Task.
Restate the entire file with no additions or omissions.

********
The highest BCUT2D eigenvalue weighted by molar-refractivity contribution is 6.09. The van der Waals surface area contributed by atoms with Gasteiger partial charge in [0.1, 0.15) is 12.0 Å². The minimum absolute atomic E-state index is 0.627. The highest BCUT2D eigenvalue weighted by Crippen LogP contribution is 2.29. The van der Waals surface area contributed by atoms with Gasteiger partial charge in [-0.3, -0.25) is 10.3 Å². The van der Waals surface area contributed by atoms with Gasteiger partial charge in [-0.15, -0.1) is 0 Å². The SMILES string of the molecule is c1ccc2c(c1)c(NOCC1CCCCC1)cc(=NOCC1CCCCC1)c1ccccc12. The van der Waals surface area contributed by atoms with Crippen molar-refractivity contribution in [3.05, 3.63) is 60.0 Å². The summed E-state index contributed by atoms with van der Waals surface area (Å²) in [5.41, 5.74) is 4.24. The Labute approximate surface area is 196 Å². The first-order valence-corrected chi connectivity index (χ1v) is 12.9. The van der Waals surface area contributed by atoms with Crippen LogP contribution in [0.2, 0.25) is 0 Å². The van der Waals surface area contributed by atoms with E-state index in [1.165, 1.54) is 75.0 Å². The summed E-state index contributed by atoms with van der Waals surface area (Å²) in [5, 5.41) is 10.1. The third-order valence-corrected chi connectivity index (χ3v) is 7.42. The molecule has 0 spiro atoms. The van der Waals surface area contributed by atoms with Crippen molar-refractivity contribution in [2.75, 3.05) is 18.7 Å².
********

The highest BCUT2D eigenvalue weighted by molar-refractivity contribution is 6.09. The van der Waals surface area contributed by atoms with Gasteiger partial charge in [0.1, 0.15) is 12.0 Å². The minimum absolute atomic E-state index is 0.627. The highest BCUT2D eigenvalue weighted by Crippen LogP contribution is 2.29. The van der Waals surface area contributed by atoms with Gasteiger partial charge in [-0.3, -0.25) is 10.3 Å². The van der Waals surface area contributed by atoms with Gasteiger partial charge in [-0.15, -0.1) is 0 Å². The SMILES string of the molecule is c1ccc2c(c1)c(NOCC1CCCCC1)cc(=NOCC1CCCCC1)c1ccccc12. The van der Waals surface area contributed by atoms with Crippen molar-refractivity contribution in [3.05, 3.63) is 60.0 Å². The summed E-state index contributed by atoms with van der Waals surface area (Å²) in [5.41, 5.74) is 4.24. The Labute approximate surface area is 196 Å². The first-order valence-corrected chi connectivity index (χ1v) is 12.9. The van der Waals surface area contributed by atoms with Crippen LogP contribution in [0.2, 0.25) is 0 Å². The van der Waals surface area contributed by atoms with E-state index in [1.165, 1.54) is 75.0 Å². The summed E-state index contributed by atoms with van der Waals surface area (Å²) in [5, 5.41) is 10.1. The third-order valence-corrected chi connectivity index (χ3v) is 7.42. The molecule has 0 spiro atoms. The van der Waals surface area contributed by atoms with Crippen molar-refractivity contribution in [2.75, 3.05) is 18.7 Å².